Now we’re all set with setting statuses for our tests and the last one step is to annotate our test classes with our Listener written just now.

There are basically two ways to associate our Listener with our tests:

  • Just add Listener with corresponding tag into your suite.xml:
<?xml version = "1.0" encoding = "UTF-8"?>
<!DOCTYPE suite SYSTEM "" >

<suite name="Smoke" parallel="tests">

<listener class-name= "com.github.rsheremeta.listener.TestRailListener"/>

<test name="Smoke Suite">

<package name="com.github.rsheremeta.test.*"/>


  • If all your test classes are inherited from BaseTest (as in code mentioned above), you can annotate only parent class like this:
package com.github.rsheremeta.test;

import com.github.rsheremeta.listener.TestRailListener;
import org.testng.annotations.AfterSuite;
import org.testng.annotations.BeforeSuite;
import org.testng.annotations.Listeners;

public class BaseTest {

public void beforeSuite() {
System.out.println("This is being run before the entire suite");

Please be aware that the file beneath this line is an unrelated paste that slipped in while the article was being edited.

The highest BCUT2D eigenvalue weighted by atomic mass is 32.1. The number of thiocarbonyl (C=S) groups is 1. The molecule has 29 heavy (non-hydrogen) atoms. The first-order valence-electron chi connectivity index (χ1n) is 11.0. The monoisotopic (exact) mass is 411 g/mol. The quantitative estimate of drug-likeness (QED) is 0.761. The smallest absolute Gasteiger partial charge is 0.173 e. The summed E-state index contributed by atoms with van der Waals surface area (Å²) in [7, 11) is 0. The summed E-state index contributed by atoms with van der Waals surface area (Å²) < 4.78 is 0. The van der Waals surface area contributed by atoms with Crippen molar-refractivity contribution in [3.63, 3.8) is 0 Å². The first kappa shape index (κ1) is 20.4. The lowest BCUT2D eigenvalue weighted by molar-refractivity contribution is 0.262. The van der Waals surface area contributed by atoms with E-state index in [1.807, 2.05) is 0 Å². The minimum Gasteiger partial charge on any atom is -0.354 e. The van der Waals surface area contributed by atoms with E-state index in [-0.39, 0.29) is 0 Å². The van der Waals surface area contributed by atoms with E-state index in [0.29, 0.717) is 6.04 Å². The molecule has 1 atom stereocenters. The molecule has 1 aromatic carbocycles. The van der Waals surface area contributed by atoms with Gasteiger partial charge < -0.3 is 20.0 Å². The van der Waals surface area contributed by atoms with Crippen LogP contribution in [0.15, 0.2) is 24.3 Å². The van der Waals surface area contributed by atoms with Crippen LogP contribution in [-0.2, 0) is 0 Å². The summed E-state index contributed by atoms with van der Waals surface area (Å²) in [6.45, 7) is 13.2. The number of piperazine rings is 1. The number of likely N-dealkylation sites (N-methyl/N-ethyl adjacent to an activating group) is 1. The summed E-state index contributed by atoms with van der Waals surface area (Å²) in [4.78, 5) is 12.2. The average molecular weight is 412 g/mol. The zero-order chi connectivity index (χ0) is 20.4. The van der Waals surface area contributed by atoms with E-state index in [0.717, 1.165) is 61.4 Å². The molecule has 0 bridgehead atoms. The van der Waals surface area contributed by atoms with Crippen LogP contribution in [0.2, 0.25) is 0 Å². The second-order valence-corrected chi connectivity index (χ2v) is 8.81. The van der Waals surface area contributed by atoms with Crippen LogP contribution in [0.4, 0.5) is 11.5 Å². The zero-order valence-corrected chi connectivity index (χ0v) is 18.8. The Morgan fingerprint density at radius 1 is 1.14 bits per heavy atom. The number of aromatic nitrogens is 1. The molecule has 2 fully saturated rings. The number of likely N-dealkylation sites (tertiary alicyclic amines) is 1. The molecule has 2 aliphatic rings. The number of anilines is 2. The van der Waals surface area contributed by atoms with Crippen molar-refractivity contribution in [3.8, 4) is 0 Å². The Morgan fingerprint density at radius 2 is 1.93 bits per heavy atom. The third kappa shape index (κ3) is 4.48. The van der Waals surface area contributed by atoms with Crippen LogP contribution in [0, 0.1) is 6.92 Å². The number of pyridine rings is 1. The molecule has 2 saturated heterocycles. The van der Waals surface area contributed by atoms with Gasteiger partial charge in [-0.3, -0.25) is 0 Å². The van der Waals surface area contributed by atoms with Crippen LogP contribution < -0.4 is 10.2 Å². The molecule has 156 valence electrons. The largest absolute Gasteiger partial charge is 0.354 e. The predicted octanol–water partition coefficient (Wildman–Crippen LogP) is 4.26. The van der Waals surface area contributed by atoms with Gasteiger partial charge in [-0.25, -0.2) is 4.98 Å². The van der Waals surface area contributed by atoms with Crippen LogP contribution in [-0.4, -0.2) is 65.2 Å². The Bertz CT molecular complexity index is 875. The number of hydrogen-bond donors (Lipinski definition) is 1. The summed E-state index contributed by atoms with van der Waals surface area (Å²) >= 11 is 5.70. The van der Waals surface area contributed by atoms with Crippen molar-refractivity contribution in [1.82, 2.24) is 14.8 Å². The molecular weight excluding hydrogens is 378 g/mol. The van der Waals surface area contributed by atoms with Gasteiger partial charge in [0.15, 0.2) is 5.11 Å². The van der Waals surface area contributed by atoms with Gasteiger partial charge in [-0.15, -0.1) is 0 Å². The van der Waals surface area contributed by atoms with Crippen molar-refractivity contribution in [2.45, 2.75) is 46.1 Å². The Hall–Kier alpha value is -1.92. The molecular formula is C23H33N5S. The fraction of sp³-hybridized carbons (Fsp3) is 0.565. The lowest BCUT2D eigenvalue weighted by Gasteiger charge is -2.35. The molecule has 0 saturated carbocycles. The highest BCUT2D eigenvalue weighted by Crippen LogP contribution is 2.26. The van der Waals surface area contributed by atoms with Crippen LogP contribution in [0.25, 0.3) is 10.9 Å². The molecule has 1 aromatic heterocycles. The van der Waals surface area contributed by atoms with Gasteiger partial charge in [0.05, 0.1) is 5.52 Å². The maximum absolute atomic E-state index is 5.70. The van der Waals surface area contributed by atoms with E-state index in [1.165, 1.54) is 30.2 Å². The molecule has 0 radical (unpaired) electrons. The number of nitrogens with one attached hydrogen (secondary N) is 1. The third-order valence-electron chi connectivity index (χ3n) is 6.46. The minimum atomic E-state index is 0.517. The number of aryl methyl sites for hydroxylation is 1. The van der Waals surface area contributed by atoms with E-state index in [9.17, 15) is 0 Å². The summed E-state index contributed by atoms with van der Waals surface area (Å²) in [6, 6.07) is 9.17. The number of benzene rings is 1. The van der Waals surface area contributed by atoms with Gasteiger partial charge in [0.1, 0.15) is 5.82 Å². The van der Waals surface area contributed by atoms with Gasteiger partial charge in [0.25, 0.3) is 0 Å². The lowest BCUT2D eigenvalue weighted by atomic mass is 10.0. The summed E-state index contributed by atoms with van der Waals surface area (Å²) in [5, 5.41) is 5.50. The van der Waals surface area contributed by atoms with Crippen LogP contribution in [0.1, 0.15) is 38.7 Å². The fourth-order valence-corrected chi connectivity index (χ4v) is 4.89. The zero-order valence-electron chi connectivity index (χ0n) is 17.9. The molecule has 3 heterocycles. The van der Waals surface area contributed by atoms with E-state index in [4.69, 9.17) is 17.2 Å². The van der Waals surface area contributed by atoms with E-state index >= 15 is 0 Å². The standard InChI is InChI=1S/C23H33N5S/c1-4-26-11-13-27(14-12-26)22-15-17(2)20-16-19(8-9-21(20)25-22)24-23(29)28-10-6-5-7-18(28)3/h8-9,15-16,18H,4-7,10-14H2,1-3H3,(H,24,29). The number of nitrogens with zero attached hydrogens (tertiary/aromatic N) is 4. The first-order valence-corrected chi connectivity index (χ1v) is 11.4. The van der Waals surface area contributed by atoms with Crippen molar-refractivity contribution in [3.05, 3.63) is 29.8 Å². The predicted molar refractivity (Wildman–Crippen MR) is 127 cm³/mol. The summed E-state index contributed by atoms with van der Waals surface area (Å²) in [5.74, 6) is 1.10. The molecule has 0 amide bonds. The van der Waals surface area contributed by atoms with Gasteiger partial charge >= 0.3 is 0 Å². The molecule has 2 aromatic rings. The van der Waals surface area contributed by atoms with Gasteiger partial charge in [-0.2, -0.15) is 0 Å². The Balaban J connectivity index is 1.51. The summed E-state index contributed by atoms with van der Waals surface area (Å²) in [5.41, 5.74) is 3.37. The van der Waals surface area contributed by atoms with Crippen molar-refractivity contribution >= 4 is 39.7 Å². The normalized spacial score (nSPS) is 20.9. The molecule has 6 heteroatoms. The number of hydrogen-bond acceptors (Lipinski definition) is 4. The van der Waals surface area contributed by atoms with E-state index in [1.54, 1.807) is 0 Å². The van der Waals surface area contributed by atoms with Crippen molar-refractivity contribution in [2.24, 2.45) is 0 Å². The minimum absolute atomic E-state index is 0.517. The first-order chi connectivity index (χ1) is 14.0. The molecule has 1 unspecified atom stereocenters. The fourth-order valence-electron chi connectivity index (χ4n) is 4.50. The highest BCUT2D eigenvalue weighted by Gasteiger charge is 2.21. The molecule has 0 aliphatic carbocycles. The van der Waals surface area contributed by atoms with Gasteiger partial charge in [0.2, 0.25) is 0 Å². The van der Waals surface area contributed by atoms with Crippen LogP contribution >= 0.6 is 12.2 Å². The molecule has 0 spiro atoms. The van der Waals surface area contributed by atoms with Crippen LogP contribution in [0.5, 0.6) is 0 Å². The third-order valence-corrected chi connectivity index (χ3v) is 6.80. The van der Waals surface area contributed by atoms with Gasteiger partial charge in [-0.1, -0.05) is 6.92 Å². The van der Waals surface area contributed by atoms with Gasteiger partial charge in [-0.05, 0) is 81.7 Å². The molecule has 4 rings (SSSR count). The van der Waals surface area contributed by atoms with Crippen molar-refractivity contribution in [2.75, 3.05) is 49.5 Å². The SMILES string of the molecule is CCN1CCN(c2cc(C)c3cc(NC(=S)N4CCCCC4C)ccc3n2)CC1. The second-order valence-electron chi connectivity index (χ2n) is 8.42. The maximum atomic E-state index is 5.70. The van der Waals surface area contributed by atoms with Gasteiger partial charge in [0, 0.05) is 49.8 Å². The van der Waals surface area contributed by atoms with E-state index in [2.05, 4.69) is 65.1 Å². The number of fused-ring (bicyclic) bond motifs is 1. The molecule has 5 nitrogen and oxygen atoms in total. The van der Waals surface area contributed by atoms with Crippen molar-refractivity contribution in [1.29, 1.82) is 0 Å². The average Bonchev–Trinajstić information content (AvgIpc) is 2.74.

public void afterSuite() {
System.out.println("This is being run after the entire suite");

So finally, we’re done with code-related activities! Now we just need to run our test suite and navigate to the TestRail runs listing page and see what the magic happened :)

  1. Run your test suite, in my case it’s done by mvn clean test command in Terminal.
  2. Navigate to the TestRail in browser, switch to the TEST RUNS & RESULTS tab and locate just created run.

Let’s take a look on my results.

Here is a listing page with all my test runs generated automatically:

Test runs list

Here is a page of the particular Test Run which contains a list of tests with corresponding statuses:

Test result list

And here is a failed Test with provided StackTrace of its failure for better and easier debugging:

Failed Test with StackTrace

So that’s pretty much it. Thank you very much for reading! Hope my Library will be a useful one for you.

Also I invite you read my other articles:

I’ll be thankful if you’ll support me by making a clap.

More articles will be released shortly, so stay tuned!

Experienced Test Automation Engineer